Drake - Take Care
Release Date: November 15, 2011
Record Label: Cash Money/Young Money Entertainment/Universal
Context ruined Drake’s sophomore effort Take Care, but it’s only fair that it did. When an artist’s music demands to be taken into context the way Drake’s does (especially Take Care), then damn it I’m going to do so. Since the release of his single “Headlines”, Drake has strayed far beyond his lane. The song boasts possibly the most pathetic and fraudulent excuse for a threat ever made by a hip-hop artist with his pop culture clout. Drake can’t be lauded endlessly for the putting his emotions on wax for everyone to see then go and warn his peers not to “hype [him] up and make [him] catch a body like that.” Even as I’m typing this I’m hearing the argument in the back of my head that says “it’s just music, it’s just a line, everyone over exaggerates” but too many of my sister's friends are gushing all over what he has to say as fact for me to take care. Lame pun aside, Take Care should be remembered as Drake overstepping his boundaries, and doing so in embarrassing fashion. I don’t know who gave him the idea that he could simultaneously make threats reserved for thugs, cause females worldwide to weep at the beauty of his complicated soul, and grab hold of the hip-hop crown, but it can’t be done. Not the way he does it, not on Take Care. Drake needs to listen to So Far Gone again and fully appreciate what made it a classic mixtape. It was fresh, it was fun, and it wasn’t too deep.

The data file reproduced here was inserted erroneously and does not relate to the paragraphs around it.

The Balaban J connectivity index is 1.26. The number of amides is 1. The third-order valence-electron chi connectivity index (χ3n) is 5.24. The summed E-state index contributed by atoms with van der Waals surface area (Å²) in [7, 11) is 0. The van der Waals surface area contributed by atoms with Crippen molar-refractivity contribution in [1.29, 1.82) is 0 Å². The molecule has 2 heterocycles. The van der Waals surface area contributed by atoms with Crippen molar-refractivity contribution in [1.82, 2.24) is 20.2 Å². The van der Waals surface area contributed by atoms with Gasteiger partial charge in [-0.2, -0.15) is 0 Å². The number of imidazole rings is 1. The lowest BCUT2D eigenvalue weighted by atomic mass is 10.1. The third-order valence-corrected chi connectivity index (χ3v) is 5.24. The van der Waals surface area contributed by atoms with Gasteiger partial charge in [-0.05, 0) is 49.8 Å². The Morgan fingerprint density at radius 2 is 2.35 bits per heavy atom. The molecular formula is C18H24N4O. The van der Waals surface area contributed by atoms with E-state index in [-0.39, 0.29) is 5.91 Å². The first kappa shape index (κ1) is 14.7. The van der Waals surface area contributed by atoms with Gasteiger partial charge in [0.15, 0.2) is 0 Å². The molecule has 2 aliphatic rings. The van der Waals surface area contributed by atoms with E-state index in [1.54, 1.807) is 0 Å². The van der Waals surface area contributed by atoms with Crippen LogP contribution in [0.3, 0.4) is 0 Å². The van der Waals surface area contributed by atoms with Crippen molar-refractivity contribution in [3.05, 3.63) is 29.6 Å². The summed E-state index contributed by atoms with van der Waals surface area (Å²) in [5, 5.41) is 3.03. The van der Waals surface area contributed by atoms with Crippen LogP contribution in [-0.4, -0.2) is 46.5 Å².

Subject matter aside, the project is pretty solid, “Marvin’s Room” is a certified anthem for someone mulling over an ex, as morally devoid as it may be. The bonus track “The Motto” sounds like something Drake jacked from Travis Porter and made it 10 times better. The Rick Ross feature seems forced, but “Lord Knows” features one of the best beats of the year. “Crew Love” and “Take Care” have definite radio appeal and are the gems that Drake is capable of with the rap-sing dynamic, but for every exceptional song, there’s a “Make Me Proud” and “Practice” that have no real purpose other than serving as filler. The lack of Drake’s other go-to producer Boi-1da on the album leaves the album’s lesser tracks feeling way too interchangeable and forgettable. Songs like “Best I Ever Had,” “Miss Me”, and “Uptown” helped balance out the mellowness of his last two releases with their more straightforward rap approach. Part of Drake’s appeal to me was his rapping-singing ratio, but the perfect balance he had struck before on So Far Gone is now noticeably out of sync.
Take Care was supposedly intended to be something that would help us better understand Drake, to provide us with a more authentic and raw view of his reality. Instead it comes off as a full forced ploy to take advantage of the female audience he has amassed. Or at least I hope so. It would speak more to Drake’s intelligence if he at least knowingly watered down this project. Otherwise it would just go to show that Drake isn’t as deep as his image attests, which would be a major issue for him moving forward.